Maloja Freeride SS jersey, SabirM & DjadiM shorts: Reviewed
Earlier this Spring, having destroyed two pairs of riding shorts within a week of one another, I made my way to a well appointed bike shop, bound and determined to buy myself some new gear. I tried on numerous offerings from half a dozen well known brands, but couldn’t bring myself to pull the trigger. Every pair I tried on had Man Hands of one kind of another: neon colours, silky fabrics, extraneous pockets, mesh panels; something admittedly minor that rendered them intolerable to me. I left the shop, as I have on so many clothes shopping expeditions, empty handed and defeated.
But when offered the chance to review some riding apparel for NSMB, I quickly said yes. Likely, I figured, the jersey would have some hideous 80’s graphic treatment, and the shorts would look like moto inspired pyjamas. But by this point I’d been reduced to riding in swimming trunks and cottons T’s and beggars, as they say, can’t be choosers.
So imagine my relief when I opened the package from Maloja and saw subdued colors and a conspicuous lack of lightning bolts or clown puke. I pulled a fast change in the back of my van and inspected myself in the rearview mirror. Miraculously, everything fit – and reasonably well! My days of being asked for directions to the beach while out on the trail were over.
Mountain Nomads Freeride SS Jersey
The Mountain Nomads Freeride SS Jersey features horizontal stripes and leans heavily on the Moroccan color palette, but still manages to look classy. Despite nominally being a Freeride jersey, the fit is pretty trim, and it’s a cut a bit longer in the rear to ward off the dreaded lower-back biker’s tan line.
The jersey is made of a perforated polyester Maloja calls AirDry, which is supposed be durable, breathe well and dry quickly. The seams are all overlocked, which bodes well for the jersey’s durability, and the material is lightweight and comfortable.
The five-pointed dyke stars that pepper the SabirM shorts may have been inspired by the Moroccan flag, but the cut is pure boardshort. The relaxed lowers accommodate even bulkier kneepads, while the external waist adjustment system does a great job of keeping them snug up top.
A stretch panel across the back blends in well with the rest of the shorts and further ensures the shorts stay in place while you’re throwing shapes on the trail. The SabirM works well on the bike and doesn’t look out of place at the beach, making it a nice, versatile piece.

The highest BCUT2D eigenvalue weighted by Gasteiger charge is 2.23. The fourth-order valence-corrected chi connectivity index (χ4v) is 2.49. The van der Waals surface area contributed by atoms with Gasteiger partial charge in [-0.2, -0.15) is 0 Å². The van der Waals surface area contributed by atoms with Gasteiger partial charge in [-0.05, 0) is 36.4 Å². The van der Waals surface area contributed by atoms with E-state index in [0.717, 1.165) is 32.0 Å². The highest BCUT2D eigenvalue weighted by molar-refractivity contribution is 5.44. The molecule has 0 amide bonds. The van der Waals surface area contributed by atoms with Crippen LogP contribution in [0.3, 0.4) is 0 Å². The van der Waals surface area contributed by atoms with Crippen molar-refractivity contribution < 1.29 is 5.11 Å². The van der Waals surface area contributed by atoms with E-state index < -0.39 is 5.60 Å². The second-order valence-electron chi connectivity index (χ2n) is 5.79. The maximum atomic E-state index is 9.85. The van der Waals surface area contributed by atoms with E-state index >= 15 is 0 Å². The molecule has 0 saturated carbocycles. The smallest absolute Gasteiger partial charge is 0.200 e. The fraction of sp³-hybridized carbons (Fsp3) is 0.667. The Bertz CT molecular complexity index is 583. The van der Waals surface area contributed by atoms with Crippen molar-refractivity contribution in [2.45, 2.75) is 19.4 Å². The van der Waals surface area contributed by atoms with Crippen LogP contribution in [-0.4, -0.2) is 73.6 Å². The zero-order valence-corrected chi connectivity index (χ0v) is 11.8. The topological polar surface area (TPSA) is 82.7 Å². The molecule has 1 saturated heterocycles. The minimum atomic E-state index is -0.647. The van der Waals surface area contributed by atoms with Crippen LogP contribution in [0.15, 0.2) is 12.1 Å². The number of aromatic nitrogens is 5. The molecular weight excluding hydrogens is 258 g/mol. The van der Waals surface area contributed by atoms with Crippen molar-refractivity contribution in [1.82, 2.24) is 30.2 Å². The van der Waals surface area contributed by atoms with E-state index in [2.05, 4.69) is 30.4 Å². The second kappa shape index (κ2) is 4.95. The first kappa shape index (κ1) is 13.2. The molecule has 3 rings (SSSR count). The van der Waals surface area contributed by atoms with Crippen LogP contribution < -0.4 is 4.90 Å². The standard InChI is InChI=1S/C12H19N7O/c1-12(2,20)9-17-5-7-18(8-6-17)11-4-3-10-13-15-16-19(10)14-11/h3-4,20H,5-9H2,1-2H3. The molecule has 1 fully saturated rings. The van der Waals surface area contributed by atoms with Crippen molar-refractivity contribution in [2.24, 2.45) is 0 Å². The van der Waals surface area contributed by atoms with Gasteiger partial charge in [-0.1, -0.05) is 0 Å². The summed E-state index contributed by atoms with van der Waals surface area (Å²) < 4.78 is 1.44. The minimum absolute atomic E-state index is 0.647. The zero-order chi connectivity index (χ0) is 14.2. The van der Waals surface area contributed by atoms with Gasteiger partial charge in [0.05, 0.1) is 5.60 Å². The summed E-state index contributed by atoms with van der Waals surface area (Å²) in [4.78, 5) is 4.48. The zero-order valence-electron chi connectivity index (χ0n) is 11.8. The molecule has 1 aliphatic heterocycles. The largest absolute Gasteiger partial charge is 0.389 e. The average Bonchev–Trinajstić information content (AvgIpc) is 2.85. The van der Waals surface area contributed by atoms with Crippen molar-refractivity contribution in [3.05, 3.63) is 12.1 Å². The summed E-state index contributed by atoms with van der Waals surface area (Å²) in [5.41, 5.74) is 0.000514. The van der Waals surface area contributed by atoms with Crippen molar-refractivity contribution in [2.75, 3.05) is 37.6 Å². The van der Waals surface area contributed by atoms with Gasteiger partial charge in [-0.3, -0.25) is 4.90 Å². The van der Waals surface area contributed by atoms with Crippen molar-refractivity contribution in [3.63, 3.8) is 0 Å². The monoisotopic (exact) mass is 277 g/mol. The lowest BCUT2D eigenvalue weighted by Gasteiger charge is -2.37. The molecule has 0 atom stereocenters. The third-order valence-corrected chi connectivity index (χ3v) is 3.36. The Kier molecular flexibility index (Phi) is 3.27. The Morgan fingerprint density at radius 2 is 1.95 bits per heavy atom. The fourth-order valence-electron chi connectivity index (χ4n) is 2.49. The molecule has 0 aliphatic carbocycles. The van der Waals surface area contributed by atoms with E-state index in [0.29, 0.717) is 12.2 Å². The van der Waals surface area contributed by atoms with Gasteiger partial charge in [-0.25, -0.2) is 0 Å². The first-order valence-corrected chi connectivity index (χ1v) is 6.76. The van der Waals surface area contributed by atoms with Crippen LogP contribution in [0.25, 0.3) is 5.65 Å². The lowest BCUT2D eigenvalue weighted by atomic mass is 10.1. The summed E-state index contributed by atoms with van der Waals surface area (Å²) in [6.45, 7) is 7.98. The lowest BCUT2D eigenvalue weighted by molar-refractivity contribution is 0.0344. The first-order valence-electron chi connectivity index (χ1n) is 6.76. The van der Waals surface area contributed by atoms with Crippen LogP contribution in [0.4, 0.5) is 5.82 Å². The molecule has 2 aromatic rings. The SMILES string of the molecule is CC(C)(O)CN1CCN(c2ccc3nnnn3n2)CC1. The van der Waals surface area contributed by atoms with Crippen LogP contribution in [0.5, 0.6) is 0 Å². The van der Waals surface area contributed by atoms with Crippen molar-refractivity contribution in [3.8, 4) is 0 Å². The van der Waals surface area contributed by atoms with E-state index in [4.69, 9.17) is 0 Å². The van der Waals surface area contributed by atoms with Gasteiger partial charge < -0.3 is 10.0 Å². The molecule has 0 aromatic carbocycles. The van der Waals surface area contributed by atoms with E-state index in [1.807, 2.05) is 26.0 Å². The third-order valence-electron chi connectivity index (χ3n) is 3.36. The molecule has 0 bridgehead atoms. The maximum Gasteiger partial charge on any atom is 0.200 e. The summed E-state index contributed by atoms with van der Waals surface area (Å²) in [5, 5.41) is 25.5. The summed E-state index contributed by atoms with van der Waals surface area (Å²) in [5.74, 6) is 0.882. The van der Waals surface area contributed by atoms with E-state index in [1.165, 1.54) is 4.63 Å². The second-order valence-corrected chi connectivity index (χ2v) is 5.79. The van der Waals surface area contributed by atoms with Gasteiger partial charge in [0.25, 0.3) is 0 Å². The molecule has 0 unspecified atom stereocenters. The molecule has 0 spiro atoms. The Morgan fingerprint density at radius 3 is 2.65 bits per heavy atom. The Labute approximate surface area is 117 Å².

Every summer I seem to live in a single pair of shorts, and this year those shorts are destined to be the Maloja DjadiM. Cut a tad longer and slimmer than the SabirM, these shorts are also constructed of a slightly stiffer Cordura fabric that moves well while retaining its essential shape.
The front pockets on the DjadiM feature small zippers that lock down when not in use, providing security without noise or annoyance. The rear pockets feature heavy duty velcro closures, and are cut diagonally – this reduces their carrying capacity somewhat, but also ensure that whatever you stick in them won’t interfere with your ability to pedal in the saddle. Smart!
The DjadiM feature the same type of stretch panel as the SabirM, but waist adjustment straps are internal and the shorts come in solid, pattern-less colors, lending them an even lower profile. The only bit of flair on these shorts is tone-on-tone Majola name embroidered across the back pockets, but its pretty subtly executed. Tough, good looking and lightweight, these shorts have all the makings of a classic.
Maloja’s jerseys and shorts are offered in five sizes ranging from Small to XXL, and should fit a broad range of riders. The aesthetic is more soul-seeking backpacker than thrill-seeking freerider, and the design ethic seems to be technically sound riding gear that doesn’t look out of place off the trail; both of which suit me just fine.
Maloja always picks unique cultural themes for their clothing lines. Are you into it, or do you throw in with the lightning bolt and clown puke crowd?